Use humor to sooth the savage beast is my second tip.  If your teens start to become irritated at your attempts to take their photo, getting silly will soften them up and take some of the attention away from them and onto you.  You can be clicking away as they roll their eyes at your efforts to get them to laugh.  You are sure to chuckle at the shots you will end up with.

Finally, don't worry much about the perfect pose.  Long gone are the days you can dress them up in matching outfits and sit them on the couch perfectly.  Just capturing your teen in "real time" will be far more valuable in the long run when you look back at those photos years from now.

After all these attempts, your teen still may not appear to show much enthusiasm at your end results.  But, I'll bet deep down they will be glad and will cherish these memories as they grow up.

If you'd like some more tips on photographing your teen, check out this blog post from Confident Camera Moms.

About Karen: 
Karen has been an amateur photographer for many years and has a Photo Organizing business to assist her clients with managing their photos, both digital and printed; as well as creating beautiful photo projects for her clients.  She is a Certified Member of APPO, the Association of Personal Photo Organizers.  You can check out her website Save Your Memories here.  

Friday, March 23, 2012

Technology...a blessing or a curse?

Technology is a blessing and a curse.  On one hand, consider how far we've come.  When digital cameras were first introduced in 1997, skeptics said they wouldn't last.  There was nothing wrong with film technology.  It worked just fine.  I know I didn't run out and buy a new digital camera!  It took me years to switch over.  But the critics were wrong.   Today, most households own a digital camera of some sort, especially since most phones now have a digital camera.

The reason digital is so successful?  Digital pictures are instant gratification!  You can see the picture as soon as you take it and you can decide whether to delete or save.   We can delete the bad hair days, the unfortunate moments, the bloopers.  That brings up another point though...by doing this, are we re-writing what our family history actually looks like?  I guess thats food for thought, but I have to say I do like the freedom digital gives me!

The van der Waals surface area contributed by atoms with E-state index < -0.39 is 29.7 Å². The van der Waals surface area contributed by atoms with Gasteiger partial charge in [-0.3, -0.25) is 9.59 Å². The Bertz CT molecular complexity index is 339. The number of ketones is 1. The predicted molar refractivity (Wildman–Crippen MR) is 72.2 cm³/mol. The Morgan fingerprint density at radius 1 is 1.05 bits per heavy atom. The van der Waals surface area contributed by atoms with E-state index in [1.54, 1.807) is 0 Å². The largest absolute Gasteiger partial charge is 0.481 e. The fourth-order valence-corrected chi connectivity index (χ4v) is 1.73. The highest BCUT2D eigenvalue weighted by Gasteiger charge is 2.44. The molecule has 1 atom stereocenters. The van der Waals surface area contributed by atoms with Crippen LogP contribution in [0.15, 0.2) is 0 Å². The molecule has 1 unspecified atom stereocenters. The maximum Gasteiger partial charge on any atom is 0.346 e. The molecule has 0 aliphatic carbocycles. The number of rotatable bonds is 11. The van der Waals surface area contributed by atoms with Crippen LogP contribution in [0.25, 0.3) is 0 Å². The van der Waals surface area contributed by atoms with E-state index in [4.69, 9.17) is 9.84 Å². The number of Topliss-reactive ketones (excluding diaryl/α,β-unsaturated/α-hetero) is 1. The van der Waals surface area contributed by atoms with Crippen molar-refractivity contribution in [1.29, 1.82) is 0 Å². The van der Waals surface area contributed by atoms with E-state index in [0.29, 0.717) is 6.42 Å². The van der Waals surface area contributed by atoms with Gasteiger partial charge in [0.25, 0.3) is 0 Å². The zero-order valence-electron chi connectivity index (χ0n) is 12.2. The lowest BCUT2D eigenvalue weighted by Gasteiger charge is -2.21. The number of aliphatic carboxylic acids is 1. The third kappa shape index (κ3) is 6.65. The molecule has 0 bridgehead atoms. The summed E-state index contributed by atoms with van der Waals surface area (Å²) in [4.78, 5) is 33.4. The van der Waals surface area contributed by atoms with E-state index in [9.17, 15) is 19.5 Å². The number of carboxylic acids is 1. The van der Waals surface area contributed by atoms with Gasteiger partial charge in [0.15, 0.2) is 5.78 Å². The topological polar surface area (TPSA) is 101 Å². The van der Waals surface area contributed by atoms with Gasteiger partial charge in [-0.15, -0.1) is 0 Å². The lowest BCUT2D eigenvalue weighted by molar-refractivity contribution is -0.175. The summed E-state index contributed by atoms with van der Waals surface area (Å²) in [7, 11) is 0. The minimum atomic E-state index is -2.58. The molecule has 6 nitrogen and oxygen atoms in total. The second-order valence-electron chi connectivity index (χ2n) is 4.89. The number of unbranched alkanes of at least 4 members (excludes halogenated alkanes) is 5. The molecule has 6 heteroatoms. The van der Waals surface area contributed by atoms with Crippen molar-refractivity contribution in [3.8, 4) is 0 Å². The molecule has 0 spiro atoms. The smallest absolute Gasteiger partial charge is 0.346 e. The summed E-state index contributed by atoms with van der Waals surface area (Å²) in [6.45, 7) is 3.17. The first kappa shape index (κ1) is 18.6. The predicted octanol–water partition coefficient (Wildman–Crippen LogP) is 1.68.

On the other hand, technology can also be a curse.  We're a society of innovators and that means our technology changes at an amazing pace.  Every time technology changes, we have to decide whether or not to re-record.  If we don't, we risk losing the data.  

Consider our old home movies on various formats that we can't watch in their current format anymore.  In all likelihood, we'll convert them to DVD.  But in 30 years, we probably won't be able to read those with our computers either.  So if you want to preserve those memories for future generations, just be prepared to re-record every time technology changes.

So, what are your thoughts on technology?  Love it?  Wish it would slow down?  I'd love to hear from you!

Wednesday, March 21, 2012

How my Grandfather Inspired Me to Save YOUR Photos, by Mandi Zucker

My grandfather was a photographer.  He never got paid for it, but he had a real talent.  He had lots of various jobs, from a tire salesman to construction work.  He was a pilot in WWII and took some amazing, historic, and horrifying photos in the war.

My grandparents have an interesting love story.  They married very young, as many people did at the time, had my mom and her brother, but eventually divorced after almost 20 years of marriage.  They both remarried but after a second divorce for my grandfather, and my grandmother's second husband's death, they found each other again.  As a child, I thought it was so cool that my grandma and grandpa were dating EACH OTHER!  They never remarried, but they lived together on weekends and my grandmother took care of him when he eventually got sick and passed away.

I guess my love of photography came from my Pop.  I never took many photos until I had children of my own, and although I'm not great, I can usually get the shot I want and am pretty good with the photo-editing tools on my computer.  I know I'm not a professional level photographer, but I started realizing the importance of taking photos and preserving them when my children were born about 11 years ago.